‘Rarotonga has changed’

Monday September 23, 2019 Written by Published in Weekend
Goldsbury, right, with best friend Helen Keran, here on holiday this week. 19092010 Goldsbury, right, with best friend Helen Keran, here on holiday this week. 19092010

Raewyn Goldsbury first came to the Cook Islands with her family on the tiny 67-metre passenger ship, the GMV Maui Pomare. It was a long way across the ocean to come on such a small boat, not much more than 1000 tonnes.


But they travelled in some comfort: The Maui Pomare boasted accommodation for 30 passengers in two deluxe two-berth staterooms, eight two-berth cabins and two six-berth cabins.

They arrived Anzac Day 1950, for her dad to take up a posting as chief draughtsman for the New Zealand Survey Department on Rarotonga.

“The day we arrived was April 25, 1950 and they had a parade out here and I remember my mum crying, she was so taken by it.

“Back then there were horses and carts, with metal roads. There were no resorts, it was only the Otera Rarotonga.”

Today, she’s back – but this time she caught a plane.

Known to many as Rae, the 81-year-old counts her blessing of one of the New Zealanders who had a chance to see how Rarotonga was, before the hotels and developments took off.

A lot has changed since then, she says. And now she is back in Rarotonga recalling memories of her childhood.

She recalls the “mail call’ – where the mail would be delivered outside the post office and people from all over the islands would gather to wait, to see what the postal shipment had brought them.

The movie listings were printed, and given out by boys on a moving truck.

“It was black and white movies then,” she remembers.

“Movies were in the nights in various areas around Rarotonga like the Victoria and other smaller movie theatres. On Friday nights we would walk to the movies, but now in New Zealand I would not allow my children to walk in the night.”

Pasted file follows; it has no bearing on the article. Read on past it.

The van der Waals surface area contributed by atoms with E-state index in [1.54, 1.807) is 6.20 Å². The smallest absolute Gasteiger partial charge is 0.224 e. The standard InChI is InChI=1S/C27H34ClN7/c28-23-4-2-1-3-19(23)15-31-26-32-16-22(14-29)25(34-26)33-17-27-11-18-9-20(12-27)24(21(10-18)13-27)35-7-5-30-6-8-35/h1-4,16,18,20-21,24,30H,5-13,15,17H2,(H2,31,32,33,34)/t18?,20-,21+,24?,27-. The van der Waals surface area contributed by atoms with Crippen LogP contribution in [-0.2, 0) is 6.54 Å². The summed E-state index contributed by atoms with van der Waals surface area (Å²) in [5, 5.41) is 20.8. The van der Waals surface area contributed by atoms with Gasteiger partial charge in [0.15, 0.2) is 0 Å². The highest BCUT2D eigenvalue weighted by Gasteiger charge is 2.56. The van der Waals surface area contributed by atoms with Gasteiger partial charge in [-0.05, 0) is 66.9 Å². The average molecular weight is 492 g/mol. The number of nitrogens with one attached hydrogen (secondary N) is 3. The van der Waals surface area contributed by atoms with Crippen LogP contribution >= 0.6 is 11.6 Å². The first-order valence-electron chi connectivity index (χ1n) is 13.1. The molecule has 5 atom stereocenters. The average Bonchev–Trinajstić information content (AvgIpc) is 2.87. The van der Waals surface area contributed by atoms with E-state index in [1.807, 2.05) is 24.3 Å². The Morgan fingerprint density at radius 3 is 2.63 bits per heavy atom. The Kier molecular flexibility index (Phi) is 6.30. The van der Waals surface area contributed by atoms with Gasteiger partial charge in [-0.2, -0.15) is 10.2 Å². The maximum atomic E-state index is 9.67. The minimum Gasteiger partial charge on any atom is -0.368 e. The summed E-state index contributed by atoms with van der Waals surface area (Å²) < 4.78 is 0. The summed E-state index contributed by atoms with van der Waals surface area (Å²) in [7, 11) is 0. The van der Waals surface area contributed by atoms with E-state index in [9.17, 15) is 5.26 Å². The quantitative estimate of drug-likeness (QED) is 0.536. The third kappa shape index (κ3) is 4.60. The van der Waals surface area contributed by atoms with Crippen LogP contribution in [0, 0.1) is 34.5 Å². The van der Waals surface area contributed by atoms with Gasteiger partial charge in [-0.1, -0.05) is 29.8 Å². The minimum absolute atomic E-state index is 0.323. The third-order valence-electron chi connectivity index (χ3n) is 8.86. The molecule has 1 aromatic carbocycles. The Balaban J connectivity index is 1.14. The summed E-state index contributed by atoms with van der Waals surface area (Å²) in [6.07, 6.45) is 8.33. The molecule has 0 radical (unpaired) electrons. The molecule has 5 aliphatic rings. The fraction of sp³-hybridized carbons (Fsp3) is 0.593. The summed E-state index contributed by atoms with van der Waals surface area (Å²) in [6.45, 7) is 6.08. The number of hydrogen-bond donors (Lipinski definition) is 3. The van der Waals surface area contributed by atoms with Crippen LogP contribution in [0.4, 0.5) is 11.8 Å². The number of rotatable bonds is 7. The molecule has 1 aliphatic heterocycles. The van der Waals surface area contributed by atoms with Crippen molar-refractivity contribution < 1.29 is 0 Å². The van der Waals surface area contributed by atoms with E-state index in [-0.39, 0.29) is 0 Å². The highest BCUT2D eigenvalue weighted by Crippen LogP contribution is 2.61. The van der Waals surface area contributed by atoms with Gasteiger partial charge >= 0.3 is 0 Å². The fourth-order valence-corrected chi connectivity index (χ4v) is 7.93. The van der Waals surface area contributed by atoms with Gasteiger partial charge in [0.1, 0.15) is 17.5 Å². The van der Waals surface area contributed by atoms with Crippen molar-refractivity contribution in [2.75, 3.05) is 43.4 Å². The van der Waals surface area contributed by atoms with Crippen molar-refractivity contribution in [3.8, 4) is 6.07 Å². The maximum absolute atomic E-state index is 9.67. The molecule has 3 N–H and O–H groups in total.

She recalls playing what was then known to many as basketball, but we’d now call netball. As a girl she had a pet dog and a pet pig.

The former Avarua Primary School student said they resided in Tupapa, in an old dwelling next door to the Tupapa meeting house.

In her childhood memories, she recalls jumping of the then Avarua wharf, next to where Trader Jacks is now, for a swim.

She recalls going on picnics and more swimming at Muri Beach. “There was nothing else to do,” she laughs.

“I was part of the Girl Guides – ‘I promise in my honour to do my duty to the King’.” These are cherished memories for her.

Her dad was in Rarotonga to teach some young men draughting, and after three years they returned to New Zealand, in 1953.

“I had to go to college and I remember that it was the year the Queen was crowned and Edmund Hilary climbed the mountain.”


Goldsbury came back again.

Excitedly showing an article in a 1982 edition of Cook Islands News, Goldsbury is pictured with her dad Ernest Goldsbury: “That’s when Dad decided we’d come on a plane to visit Rarotonga once again.”

Returning 30 years later was very different: “Father paid for the return flights on the first jumbo,” she says. “I think it was because, I remember they were worried about whether the runway was long enough.”

The November 6, 1982, newspaper tells the story under the tag, “People”.

It was written by Tekura Taumaa headlined: “Rarotonga has changed.”

The front page had a picture of Air New Zealand’s Boeing 747 that landed at Rarotonga Airport on November 5 with 297 passengers.

It was the first such big aircraft to land at the airport, and the journalist noted, the flight arrived 15 minutes early.

Ernest “Goldie” Gooldsbury told the newspaper: “There are so many changes that it’s not the Rarotonga I knew.”

Now, Rae Goldsbury is back on the island again, not a child, not a woman in the prime of life, but travelling with a group of senior citizens on a tour around Rarotonga.


She is here with her best friend Helen Keran whom she met when they were typists, at the age of 16.

They fly out again on Tuesday – but not before featuring again in Cook Islands News.

And as Tekura Taumaa observed in 1982, so too in 2019: “Rarotonga has changed.”

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